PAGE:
It has the good and bad side of bedside reporting.

    The good side is you get to have quick assessment done during the report. check their IV site, surgery site, pain scale and etc. especially, if the patient is overweight, you can turn him/her to see the site, the reporting nurse can give you a hand.

    The bad side is it can violates patients' privacy when you are in a double occupancy room. The other patient can listen to the other patient's personal history.

    they are adding new stuff everyday to already hectic nursing work....
  8. 0
    Quote from Flo.
    My unit switched from recorded to verbal. They are now trying to switch to bedside report. I think your unit is trying to do too much too fast. You should just be doing verbal now and once the unit gets used to it then switch to bedside report. I really prefer verbal report. I get to ask questions and clarify info right there. In time you will all get faster.

    My manager said it is a new JACHO initiative so I doubt you will be able to convince your manager to let you go back to recorded report.

    I really just want some ways to make it better. Maybe a designated area to find the oncoming staff. Maybe only 2-3 RNs maximum to report off to. Last night I had 6 to report to before I could leave. The quality of the reports are horrible. You don't get a clear picture or any sort of pertinent hx that would be important say....if the pt codes and the MD needs certain info.

    We aren't getting done with report until and hour after we get there. They have also made it so that the RNs get the entire set of vitals at beginning of the shift. I'm thinking the techs could safely get everything except for blood pressures, since it is a cardiac type flood. Any other suggestions to you guys can think of? We can't do glucose checks until 0600 per management, but we are supposed to be ready to report at 0630. I&Os, PCA checks, all accuchecks, and all 0600 meds to be done no later than 0630.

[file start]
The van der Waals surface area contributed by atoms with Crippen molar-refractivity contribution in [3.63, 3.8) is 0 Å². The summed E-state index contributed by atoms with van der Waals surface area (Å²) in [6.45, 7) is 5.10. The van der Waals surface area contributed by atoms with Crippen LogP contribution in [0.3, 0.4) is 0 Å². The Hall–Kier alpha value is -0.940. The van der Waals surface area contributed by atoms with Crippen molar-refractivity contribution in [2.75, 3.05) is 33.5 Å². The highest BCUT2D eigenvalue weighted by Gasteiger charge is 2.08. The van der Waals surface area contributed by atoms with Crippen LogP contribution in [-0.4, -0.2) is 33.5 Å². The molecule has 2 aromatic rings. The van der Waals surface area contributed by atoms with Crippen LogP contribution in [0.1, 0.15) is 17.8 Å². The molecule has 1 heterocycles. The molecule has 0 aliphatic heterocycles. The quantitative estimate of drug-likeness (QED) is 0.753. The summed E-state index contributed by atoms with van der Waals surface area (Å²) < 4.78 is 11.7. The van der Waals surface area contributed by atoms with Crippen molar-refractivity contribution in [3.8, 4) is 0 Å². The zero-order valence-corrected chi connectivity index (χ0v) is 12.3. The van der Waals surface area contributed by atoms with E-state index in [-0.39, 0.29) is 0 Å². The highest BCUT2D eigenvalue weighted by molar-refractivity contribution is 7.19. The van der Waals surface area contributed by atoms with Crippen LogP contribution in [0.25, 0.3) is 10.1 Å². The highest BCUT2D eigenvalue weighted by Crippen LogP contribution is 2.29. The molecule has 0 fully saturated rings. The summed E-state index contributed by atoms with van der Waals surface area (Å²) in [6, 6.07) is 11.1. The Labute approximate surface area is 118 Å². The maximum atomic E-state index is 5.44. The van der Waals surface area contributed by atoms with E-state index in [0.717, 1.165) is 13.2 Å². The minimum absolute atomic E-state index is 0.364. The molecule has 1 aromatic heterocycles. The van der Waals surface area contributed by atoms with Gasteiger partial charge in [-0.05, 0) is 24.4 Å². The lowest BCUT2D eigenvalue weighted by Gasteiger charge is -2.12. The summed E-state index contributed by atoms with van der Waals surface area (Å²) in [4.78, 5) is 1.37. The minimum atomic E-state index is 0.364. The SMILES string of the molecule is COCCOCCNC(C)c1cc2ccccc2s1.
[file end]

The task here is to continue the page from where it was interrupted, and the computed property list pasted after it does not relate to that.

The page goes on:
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    Joint Commision has mandated that hand-offs must involve the opportunity for asking questions, hence the change you are seeing. I actually have always given verbal report. The two biggest things- limit the number of nurses that need report (so like a previous poster said, pass a team from one nurse to another, not from one to 6). The other thing is everyone got and gave report from the same 'brain'. Our computer system actually printed a report sheet. This made it so all the nurses were reporting the same thing. An inservice reviewing important information to give during report may help: reason for admission, important hx, any events, i/os, activity, meds, pain, vs. Good luck!
    colzanurse and SandraCVRN like this.
  10. 0
    We sometimes do verbal reports when we don't have time to record. I hate having to track down each nurse for verbal. It takes so long. When we tape, we generally ask the oncoming nurse if they have questions before we leave, which works well. One thing I've noticed in a lot of verbals is that there is a lot of chit-chat in addition to report. Probably if both parties were in a hurry it would go faster.
  11. 1
    I had a recorded report that went on for nearly an hour one day. Report should only take 15 minutes maximum, if that. I told the NM and CN this takes waaaay too long. Most of it was info that did not need to be on the tape - we had much of the info on our pre-printed handover sheets.
    Do you use the pre-printed handover sheets with info on them? They save time, also call a meeting with everyone (if possible) to discuss this, and also let your NM know - maybe she isn't aware of the situation.
    colzanurse likes this.
  12. 2
    I had one annoying nurse ask me to "draw a picture" of the patients abdominal incision! Shoot I told her "go do your assessment and see it for yourself!
    turnforthenurseRN and xtxrn like this.